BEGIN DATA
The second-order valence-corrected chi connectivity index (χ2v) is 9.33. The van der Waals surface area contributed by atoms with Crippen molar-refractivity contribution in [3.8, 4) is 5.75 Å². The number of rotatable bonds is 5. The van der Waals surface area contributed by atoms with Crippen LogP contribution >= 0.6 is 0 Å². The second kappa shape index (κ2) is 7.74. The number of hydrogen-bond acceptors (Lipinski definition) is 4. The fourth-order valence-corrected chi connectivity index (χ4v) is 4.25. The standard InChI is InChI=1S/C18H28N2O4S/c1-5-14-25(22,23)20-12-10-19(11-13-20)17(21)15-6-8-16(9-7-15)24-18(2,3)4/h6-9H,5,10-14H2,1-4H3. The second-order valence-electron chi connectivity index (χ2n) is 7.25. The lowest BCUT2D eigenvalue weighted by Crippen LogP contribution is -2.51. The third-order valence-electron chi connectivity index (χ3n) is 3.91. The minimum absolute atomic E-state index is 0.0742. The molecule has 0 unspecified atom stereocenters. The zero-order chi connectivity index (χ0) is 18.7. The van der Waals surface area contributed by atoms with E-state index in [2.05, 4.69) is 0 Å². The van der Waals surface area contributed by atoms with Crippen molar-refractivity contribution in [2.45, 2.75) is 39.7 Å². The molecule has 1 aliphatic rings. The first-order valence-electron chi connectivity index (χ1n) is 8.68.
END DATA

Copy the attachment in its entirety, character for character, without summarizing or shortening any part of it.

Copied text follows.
The second-order valence-corrected chi connectivity index (χ2v) is 9.33. The van der Waals surface area contributed by atoms with Crippen molar-refractivity contribution in [3.8, 4) is 5.75 Å². The number of rotatable bonds is 5. The van der Waals surface area contributed by atoms with Crippen LogP contribution >= 0.6 is 0 Å². The second kappa shape index (κ2) is 7.74. The number of hydrogen-bond acceptors (Lipinski definition) is 4. The fourth-order valence-corrected chi connectivity index (χ4v) is 4.25. The standard InChI is InChI=1S/C18H28N2O4S/c1-5-14-25(22,23)20-12-10-19(11-13-20)17(21)15-6-8-16(9-7-15)24-18(2,3)4/h6-9H,5,10-14H2,1-4H3. The second-order valence-electron chi connectivity index (χ2n) is 7.25. The lowest BCUT2D eigenvalue weighted by Crippen LogP contribution is -2.51. The third-order valence-electron chi connectivity index (χ3n) is 3.91. The minimum absolute atomic E-state index is 0.0742. The molecule has 0 unspecified atom stereocenters. The zero-order chi connectivity index (χ0) is 18.7. The van der Waals surface area contributed by atoms with E-state index in [2.05, 4.69) is 0 Å². The van der Waals surface area contributed by atoms with Crippen molar-refractivity contribution in [2.45, 2.75) is 39.7 Å². The molecule has 1 aliphatic rings. The first-order valence-electron chi connectivity index (χ1n) is 8.68.